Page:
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Python virtual environments are used to create isolated python environments to avoid dependency and version conflicts, and also indirectly takes care of permission issues. But what is the easiest way to set it up, and use it, in Ubuntu?

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up vote 56 down vote accepted

Installation using setuptools and pip

NOTE: If you don't want to touch system files or you don't have root, please see this question on stackoverflow. For everyone else please read on...

Install setuptools and pip

According to the distribute website setuptools and easy_install are old and busted (the version included in Ubuntu 12.04 doesn't work with python3), and distribute and pip are the new hotness. So we will use those:

EDIT: Since September 2014, distribute has been merged back into setuptools. So we can use setuptools and easy_install again to install pip. Use:

wget -O - | sudo python


wget -O - | sudo python3

if you're using python 3, then install pip with

sudo easy_install pip

Optional: Turn on bash autocomplete for pip

pip completion --bash >> ~/.bashrc

and run source ~/.bashrc to enable

Use pip to install virtualenv and virtualenvwrapper

The reason we are also installing virtualenvwrapper is because it offers nice and simple commands to manage your virtual environments.

sudo pip install virtualenv
sudo pip install virtualenvwrapper

Setup virtualenv

First we export the WORKON_HOME variable which contains the directory in which our virtual environments are to be stored. Let's make this ~/.virtualenvs

export WORKON_HOME=~/.virtualenvs

now also create this directory


and put this export in our ~/.bashrc file so this variable gets automatically defined

echo "export WORKON_HOME=$WORKON_HOME" >> ~/.bashrc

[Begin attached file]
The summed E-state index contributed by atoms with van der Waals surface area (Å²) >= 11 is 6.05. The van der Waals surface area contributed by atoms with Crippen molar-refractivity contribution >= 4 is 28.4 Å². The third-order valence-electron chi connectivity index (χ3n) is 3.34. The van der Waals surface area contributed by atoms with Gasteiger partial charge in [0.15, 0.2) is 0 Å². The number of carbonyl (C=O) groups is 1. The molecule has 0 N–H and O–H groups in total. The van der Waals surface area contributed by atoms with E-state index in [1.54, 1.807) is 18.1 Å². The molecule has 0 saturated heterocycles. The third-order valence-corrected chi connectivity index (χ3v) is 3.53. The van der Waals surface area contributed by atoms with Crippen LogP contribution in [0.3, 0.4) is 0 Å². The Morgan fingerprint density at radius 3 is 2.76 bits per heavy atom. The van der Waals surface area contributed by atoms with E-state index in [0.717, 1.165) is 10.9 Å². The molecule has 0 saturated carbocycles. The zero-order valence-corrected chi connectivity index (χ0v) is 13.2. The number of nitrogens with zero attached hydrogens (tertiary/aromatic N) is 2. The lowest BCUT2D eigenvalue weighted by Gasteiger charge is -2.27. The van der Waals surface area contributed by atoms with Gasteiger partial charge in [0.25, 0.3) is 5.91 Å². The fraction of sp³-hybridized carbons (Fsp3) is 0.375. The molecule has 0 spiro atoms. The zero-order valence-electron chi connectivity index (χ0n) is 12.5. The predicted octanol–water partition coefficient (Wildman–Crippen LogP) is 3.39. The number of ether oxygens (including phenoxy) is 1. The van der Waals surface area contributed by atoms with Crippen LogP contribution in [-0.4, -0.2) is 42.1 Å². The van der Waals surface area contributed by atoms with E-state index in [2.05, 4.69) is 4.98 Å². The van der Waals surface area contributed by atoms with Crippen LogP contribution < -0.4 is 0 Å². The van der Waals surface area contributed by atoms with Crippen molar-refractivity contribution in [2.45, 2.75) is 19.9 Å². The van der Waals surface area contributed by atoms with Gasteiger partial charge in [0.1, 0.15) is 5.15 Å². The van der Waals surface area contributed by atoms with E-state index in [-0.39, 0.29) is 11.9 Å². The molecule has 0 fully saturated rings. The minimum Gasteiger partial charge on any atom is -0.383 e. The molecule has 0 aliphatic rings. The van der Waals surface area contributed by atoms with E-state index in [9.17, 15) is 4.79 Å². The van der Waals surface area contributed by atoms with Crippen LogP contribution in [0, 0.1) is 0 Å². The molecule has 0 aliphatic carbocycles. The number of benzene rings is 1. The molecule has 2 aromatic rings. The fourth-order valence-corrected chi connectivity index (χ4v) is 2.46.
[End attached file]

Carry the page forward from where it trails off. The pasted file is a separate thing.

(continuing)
Setup virtualenvwrapper

To use virtualenvwrapper we need to import its functions in our ~/.bashrc

echo "source /usr/local/bin/" >> ~/.bashrc

We can also add some extra tricks like the following, which makes sure that if pip creates an extra virtual environment, it is also placed in our WORKON_HOME directory:

echo "export PIP_VIRTUALENV_BASE=$WORKON_HOME" >> ~/.bashrc 

Source ~/.bashrc to load the changes

source ~/.bashrc

Test if it works

Now we create our first virtual environment. The -p argument is optional, it is used to set the Python version to use; it can also be python3.4.

mkvirtualenv -p python2.7 test

You will see that the environment will be set up, and your prompt now includes the name of your active environment in parentheses. Also if you now run

python -c "import sys; print sys.path"

you should see a lot of /home/user/.virtualenv/... because it now doesn't use your system site-packages.

You can deactivate your environment by running


and if you want to work on it again, simply type

workon test

Finally, if you want to delete your environment, type

rmvirtualenv test


Important note:

  • All virtual environments have pip automatically installed, never call pip with sudo in your virtual environment, because this will use the system wide pip.

Thanks to the author of this blogpost.

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python-pip and python-virtualenv are installable through the Ubuntu repsitory, no need for manual installation. – Timo Jan 18 '13 at 15:18
@Timo I know, but the python packages in Ubuntu are outdated. Maintaining python packages with pip is much easier. Also the pip from Ubuntu (12.04) is from setup-tools which doesn't support python3. – Gerhard Burger Jan 18 '13 at 17:30
However, in Ubuntu, we recommend Ubuntu packages, for many reasons. There's nothing wrong with older versions of pip or virtualenv, they are perfectly capable. – tumbleweed Jan 18 '13 at 20:04
@tumbleweed Like a already said, the pip version in ubuntu does not work with python3, doesn't seem "perfectly capable" to me. Besides, the packages you will install IN your virtualenv will not be Ubuntu packages. So if you only want Ubuntu packages you better not install virtualenv... – Gerhard Burger Jan 18 '13 at 21:14
@GerhardBurger: If you create a python3 virtualenv, it'll get a pip that works in python3. If you use Ubuntu's virtualenv to create the virtualenv, everything you've done will be contained within the virtualenv. If you start sudo easy_installing stuff, it'll leave a mess all over /usr/local, that's non-trivial to clean up, without much gain. – tumbleweed Jan 19 '13 at 13:30

It's easy, you install python-virtualenv. Then you can create a virtualenv with the virtualenv command. See their documentation for more.

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